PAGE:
HARARE, November 1 (The Source) – The stock market grew fastest in October this year, as investors scurried for safe haven equities in the face of uncertainty around government’s plans to introduce a local currency in the form of ‘bond notes.’
President Robert Mugabe on Monday gazetted regulations to designate the bond notes as legal tender.Government hopes the notes will ease a biting US dollar bank note shortage but the plans appear to have spooked investors.
Market capitalisation increased by 22.13 percent, from $2,725 billion in the previous month to $3,328 billion, the highest since last November.
Turnover increased by 77.79 percent to reach an all-year high of $23,2 million, the highest since June 2015.
The main industrial index gained 22.09 percent to close at 120.82 points while the mining index also advanced 26.87 percent to 33.76 points, its highest point this year.
Total volumes traded increased by 156.89 percent to 177.38 million shares.
Investors coalesced around the big cap counters, Delta and Econet which advanced 21.37 percent and 53.06 percent to close the month at 72.82 cents and 30 cents.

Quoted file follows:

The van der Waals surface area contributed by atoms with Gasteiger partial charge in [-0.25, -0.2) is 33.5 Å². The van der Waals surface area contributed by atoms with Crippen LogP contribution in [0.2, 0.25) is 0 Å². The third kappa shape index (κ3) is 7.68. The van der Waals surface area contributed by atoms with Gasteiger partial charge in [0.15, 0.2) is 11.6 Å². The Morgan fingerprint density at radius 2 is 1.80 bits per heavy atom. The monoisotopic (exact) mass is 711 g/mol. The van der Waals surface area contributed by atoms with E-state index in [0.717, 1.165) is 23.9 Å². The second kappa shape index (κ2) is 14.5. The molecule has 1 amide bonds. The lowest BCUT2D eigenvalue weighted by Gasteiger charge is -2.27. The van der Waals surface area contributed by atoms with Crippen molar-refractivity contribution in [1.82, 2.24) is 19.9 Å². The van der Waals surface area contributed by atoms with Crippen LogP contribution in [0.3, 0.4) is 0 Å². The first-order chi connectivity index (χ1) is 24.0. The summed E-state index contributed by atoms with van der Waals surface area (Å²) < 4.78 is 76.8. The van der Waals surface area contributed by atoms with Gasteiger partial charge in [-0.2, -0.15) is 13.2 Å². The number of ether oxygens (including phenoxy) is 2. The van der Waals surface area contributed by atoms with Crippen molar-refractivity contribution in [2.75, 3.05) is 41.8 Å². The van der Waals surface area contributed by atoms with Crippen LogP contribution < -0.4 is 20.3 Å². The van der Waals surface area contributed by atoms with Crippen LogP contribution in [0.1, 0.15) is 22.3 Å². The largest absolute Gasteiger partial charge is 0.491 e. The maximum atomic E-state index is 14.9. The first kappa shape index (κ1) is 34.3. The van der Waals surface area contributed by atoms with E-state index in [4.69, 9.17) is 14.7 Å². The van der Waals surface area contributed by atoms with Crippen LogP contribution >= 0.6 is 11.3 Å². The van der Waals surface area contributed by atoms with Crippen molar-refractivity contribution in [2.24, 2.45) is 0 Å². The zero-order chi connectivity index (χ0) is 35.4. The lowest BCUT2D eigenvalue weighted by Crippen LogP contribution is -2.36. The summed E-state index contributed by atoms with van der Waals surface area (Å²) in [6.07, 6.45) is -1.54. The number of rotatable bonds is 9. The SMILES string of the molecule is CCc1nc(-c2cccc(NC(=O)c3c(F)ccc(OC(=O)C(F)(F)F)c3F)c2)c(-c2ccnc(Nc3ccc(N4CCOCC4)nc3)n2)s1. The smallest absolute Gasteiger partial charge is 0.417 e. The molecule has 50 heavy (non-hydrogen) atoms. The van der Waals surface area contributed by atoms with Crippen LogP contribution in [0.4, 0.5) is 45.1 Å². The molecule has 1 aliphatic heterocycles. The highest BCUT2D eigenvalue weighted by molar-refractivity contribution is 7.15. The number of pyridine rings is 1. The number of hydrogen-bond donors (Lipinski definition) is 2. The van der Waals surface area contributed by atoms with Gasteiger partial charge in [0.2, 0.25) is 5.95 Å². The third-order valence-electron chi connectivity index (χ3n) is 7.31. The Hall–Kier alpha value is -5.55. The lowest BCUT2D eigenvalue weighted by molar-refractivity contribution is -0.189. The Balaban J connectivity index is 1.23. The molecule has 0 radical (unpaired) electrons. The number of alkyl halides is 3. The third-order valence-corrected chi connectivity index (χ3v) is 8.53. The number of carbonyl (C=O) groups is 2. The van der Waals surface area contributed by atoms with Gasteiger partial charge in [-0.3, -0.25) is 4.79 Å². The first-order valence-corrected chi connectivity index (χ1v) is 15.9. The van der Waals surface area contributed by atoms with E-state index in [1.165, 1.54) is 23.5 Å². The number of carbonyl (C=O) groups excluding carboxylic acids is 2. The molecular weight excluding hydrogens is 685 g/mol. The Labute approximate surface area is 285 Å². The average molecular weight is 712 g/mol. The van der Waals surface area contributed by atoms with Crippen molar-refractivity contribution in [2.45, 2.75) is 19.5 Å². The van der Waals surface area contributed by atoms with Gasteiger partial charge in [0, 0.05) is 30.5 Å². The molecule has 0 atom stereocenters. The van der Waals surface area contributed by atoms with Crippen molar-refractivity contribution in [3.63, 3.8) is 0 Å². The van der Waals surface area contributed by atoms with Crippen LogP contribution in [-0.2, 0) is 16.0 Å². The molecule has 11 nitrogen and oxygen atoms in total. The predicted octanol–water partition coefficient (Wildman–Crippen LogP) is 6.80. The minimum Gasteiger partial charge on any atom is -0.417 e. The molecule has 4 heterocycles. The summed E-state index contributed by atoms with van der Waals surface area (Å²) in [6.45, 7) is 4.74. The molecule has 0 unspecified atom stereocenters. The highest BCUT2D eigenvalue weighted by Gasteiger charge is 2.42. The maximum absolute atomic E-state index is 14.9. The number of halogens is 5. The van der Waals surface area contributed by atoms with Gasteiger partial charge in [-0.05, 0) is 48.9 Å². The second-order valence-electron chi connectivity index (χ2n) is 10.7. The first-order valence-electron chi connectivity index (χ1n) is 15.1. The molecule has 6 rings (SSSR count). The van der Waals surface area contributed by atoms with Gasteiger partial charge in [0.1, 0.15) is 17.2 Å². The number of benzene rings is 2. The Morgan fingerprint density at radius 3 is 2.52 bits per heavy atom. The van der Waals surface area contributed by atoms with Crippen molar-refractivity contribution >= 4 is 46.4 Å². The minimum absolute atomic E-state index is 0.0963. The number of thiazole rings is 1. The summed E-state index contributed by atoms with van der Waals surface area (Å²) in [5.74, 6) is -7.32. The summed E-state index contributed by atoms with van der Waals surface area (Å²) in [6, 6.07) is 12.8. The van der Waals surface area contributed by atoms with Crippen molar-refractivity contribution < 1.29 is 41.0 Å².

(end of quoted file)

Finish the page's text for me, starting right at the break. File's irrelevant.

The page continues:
National Foods, Seedco and Padenga also added 41.34 percent, 37.24 percent and 31.58 percent to trade at 300 cents, 82 cents and 15 cents in that order. BAT and Simbisa Brands picked up 22.95 percent and 17.5 percent respectively.
Among the top movers were Axia, Zim Papers and OK Zimbabwe adding 66.67 percent, 60 percent and 42.35 percent respectively. Colcom and Willdale also gained 40.54 percent and 33.33 percent respectively.
The insurance giant, Old Mutual which is trading at a premium, advanced 11.15 percent to close at 322.33 cents.
Counters to buck the trend included Truworths, Ariston, and Dairibord which lost 37.50 percent, 22.22 percent and 16.67 percent while Pearl and Nicoz Diamond eased 9.09 percent and 6.25 percent respectively.
The 26.87 percent surge in the resource index was largely on the back of Bindura, which picked up 66.67 percent to close at 2 cents. Riozim also gained 6.12 percent in the month.
Foreigners remain skeptical about the government’s ‘surrogate currency’ move, selling shares worth $18,902 million in October, an all-year high for a month and the highest since March 2015. They bought shares worth $2 million.